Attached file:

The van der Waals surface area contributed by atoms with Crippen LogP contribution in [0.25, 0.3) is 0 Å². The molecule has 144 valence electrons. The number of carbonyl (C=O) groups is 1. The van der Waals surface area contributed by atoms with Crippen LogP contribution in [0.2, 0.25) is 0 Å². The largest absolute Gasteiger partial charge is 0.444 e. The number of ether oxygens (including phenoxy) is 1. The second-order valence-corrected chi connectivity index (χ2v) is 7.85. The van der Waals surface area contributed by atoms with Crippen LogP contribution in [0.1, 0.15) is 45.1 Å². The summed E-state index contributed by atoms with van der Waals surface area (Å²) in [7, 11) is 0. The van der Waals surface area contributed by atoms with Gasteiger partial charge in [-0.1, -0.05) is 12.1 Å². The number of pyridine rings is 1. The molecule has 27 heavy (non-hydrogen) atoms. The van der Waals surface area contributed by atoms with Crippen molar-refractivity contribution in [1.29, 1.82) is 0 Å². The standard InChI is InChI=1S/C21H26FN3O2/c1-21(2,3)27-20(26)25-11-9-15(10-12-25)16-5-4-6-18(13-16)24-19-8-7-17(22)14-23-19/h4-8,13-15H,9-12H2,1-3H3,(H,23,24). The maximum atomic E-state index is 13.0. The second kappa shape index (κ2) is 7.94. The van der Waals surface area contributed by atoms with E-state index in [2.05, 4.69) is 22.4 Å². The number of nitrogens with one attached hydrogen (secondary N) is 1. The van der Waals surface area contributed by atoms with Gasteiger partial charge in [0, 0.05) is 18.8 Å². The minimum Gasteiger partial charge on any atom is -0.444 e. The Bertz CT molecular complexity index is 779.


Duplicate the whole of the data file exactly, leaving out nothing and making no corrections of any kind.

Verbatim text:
The van der Waals surface area contributed by atoms with Crippen LogP contribution in [0.25, 0.3) is 0 Å². The molecule has 144 valence electrons. The number of carbonyl (C=O) groups is 1. The van der Waals surface area contributed by atoms with Crippen LogP contribution in [0.2, 0.25) is 0 Å². The largest absolute Gasteiger partial charge is 0.444 e. The number of ether oxygens (including phenoxy) is 1. The second-order valence-corrected chi connectivity index (χ2v) is 7.85. The van der Waals surface area contributed by atoms with Crippen LogP contribution in [0.1, 0.15) is 45.1 Å². The summed E-state index contributed by atoms with van der Waals surface area (Å²) in [7, 11) is 0. The van der Waals surface area contributed by atoms with Gasteiger partial charge in [-0.1, -0.05) is 12.1 Å². The number of pyridine rings is 1. The molecule has 27 heavy (non-hydrogen) atoms. The van der Waals surface area contributed by atoms with Crippen molar-refractivity contribution in [1.29, 1.82) is 0 Å². The standard InChI is InChI=1S/C21H26FN3O2/c1-21(2,3)27-20(26)25-11-9-15(10-12-25)16-5-4-6-18(13-16)24-19-8-7-17(22)14-23-19/h4-8,13-15H,9-12H2,1-3H3,(H,23,24). The maximum atomic E-state index is 13.0. The second kappa shape index (κ2) is 7.94. The van der Waals surface area contributed by atoms with E-state index in [2.05, 4.69) is 22.4 Å². The number of nitrogens with one attached hydrogen (secondary N) is 1. The van der Waals surface area contributed by atoms with Gasteiger partial charge in [0, 0.05) is 18.8 Å². The minimum Gasteiger partial charge on any atom is -0.444 e. The Bertz CT molecular complexity index is 779.